Archive for the ‘Web Design’ Category

Keywords are Everywhere – 5 Things You Don’t Know About Keywords

October 14, 2014 Leave a comment

keywordsSometimes I make the mistake of assuming everyone has the same understanding of basic online marketing concepts I do. I’ll mention a phrase like “key words” and get an affirmative yet questioning nod. That’s when I realize I need to take it down a notch and explain a little better.

Simply stated, keywords are the foundation of everything you do online. They’re that important. In online marketing we say “content is king.” Content is made up of keywords. Even images and videos have keyword tags.

We use keywords every day, but sometimes don’t realize it. Every online search you do is composed of keywords. Everything you write is full of keywords. Resumes are sorted by the keywords stated in the document.

Knowing that keywords are the foundation, I always ask clients if they have a list of keywords. They rarely do. Even if they do, I always do new keyword research and provide that list to them for review.

What is a keyword? 

Let’s explain this first. Keywords are words used to find or categorize content. When you search for a name on Facebook or LinkedIn, those are the keywords. When you search for a product on Amazon, that is your keyword. When you look for an address on Google, those are your keywords or key phrases. Keywords are how visitors find you online.

What gets ignored?

Short words, letters or plurals. A, as, the and all get ignored by the search spiders. I’ll sometimes do keyword research and find an odd phrase with no modifiers. It’s because they have been stripped out. Using word modifiers can spice up headlines while still maintaining keyword focus. For example, the title “How to do Keyword Research” would get indexed as “Keyword Research.”

Root words

I’ll sometimes have business owners tell me they have 500,000 (or some other ridiculous number) keywords they manage. Why? Search engines look at root words. Search spiders look at what comes first in a phrase when establishing what is the root. I focus on core root words for my clients. The long-tail results will follow.

Long tails

Speaking of long tails… What are they? A root keyword phrase could be “real estate.” A long-tail could be “find real estate in salt lake city.” See the difference? Web search has been around long enough that most users are sophisticated enough to add modifiers in their search. Modifiers reveal intent.

Search intent

The most popular search term for real estate in Utah is “Utah real estate.” No surprises there. But that doesn’t tell us anything about the searchers intent. People search for two reasons; to purchase or to research. “Utah real estate statistics” reveals a much different goal than “Utah real estate for sale.” The more specific a search is, the more likely a consumer is ready to buy. A search like “Holladay townhouses for sale 84124″ is very insightful.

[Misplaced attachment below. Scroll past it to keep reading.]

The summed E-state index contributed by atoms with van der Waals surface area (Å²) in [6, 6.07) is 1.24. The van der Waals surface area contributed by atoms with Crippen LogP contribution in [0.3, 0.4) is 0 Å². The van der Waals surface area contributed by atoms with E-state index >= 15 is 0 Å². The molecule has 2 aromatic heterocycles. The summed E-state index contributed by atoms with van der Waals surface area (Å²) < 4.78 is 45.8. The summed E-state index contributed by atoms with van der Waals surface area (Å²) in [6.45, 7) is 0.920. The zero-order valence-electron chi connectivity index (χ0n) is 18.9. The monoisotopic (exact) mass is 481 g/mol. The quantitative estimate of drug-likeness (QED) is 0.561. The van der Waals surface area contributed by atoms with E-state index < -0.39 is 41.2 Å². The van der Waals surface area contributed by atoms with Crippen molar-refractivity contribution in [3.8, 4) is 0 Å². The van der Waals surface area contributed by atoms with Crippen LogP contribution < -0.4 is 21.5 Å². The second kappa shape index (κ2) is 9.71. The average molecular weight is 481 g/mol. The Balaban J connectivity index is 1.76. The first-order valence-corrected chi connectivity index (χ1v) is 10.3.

All of these are considerations when I perform keyword research and they’re very helpful in weeding out non-relevant terms. It’s even more critical when running paid search campaigns. Keyword research provides market research as well. Google’s keyword research tool tells me how many searches are made each month, what the competition pays for those keywords and how competitive that keyword is in the marketplace.

Research needs to be updated as searches change depending on season, product life cycle and market trends. Keyword research helps determine your site structure and content. That research translates to offline marketing as well. Keyword research tells you what your videos, brochures, Facebook posts, white papers, tweets and blog posts need to be about. Because that’s what people are searching for. That is what interests your prospects and customers. Provide the content they seek and sales will follow.

WordPress Training Meetup SLC

December 10, 2009 3 comments

I’ve been trying to get to the WordPress Wednesday meetup group for some time, but have always had conflicts.  Tonight was the night and boy was it worth it!

Recently, many of my potential clients and clients have been asking about web design.  For a simple site, the first thing that comes to mind for me is a WordPress site.  When most people think of WordPress, they think of a blog.  While that’s what WordPress started out as, it has evolved into a content management framework.

Tonight, that’s what group leader Channa Connolly taught about and gave specific examples of using themes and plug-ins.  Those themes and plug-ins are only available on the self-hosted version of WordPress.  I’m not using that version, because I like the ease of use of the WordPress hosted version you see here.

With the right theme and design, consider WordPress a site you can make changes to yourself.  Blog or not.  My clients at Fiscal Networking chose to use a WordPress site because they wanted to blog and Corey keeps on adding cool plug-ins to expand the capability of the site.

One of my newer clients had his site done in WordPress and while a blog is available, it’s not being used yet.  Tonight, Channa taught how to activate it using the Atahualpa theme which my client happens to be using.

Both of these sites use WordPress, but they are completely customizable and don’t have to look the same.  Here’s another example of a WordPress based site.  My takeaway from this meetup is WordPress is a viable solution for a quick website for clients who need something quickly and want to be able to make minor changes themselves.  It’s also a great blog authoring tool.

If you want to learn more about WordPress, this is an amazing meetup group or you can contact me to set up and maintain one for you.

Robots.txt and Other Ways to Fight Bad SEO

December 6, 2009 1 comment

I’ve written before about how web designers don’t know how to do search engine optimization and why bringing an SEO company into your project as early as possible is a good idea.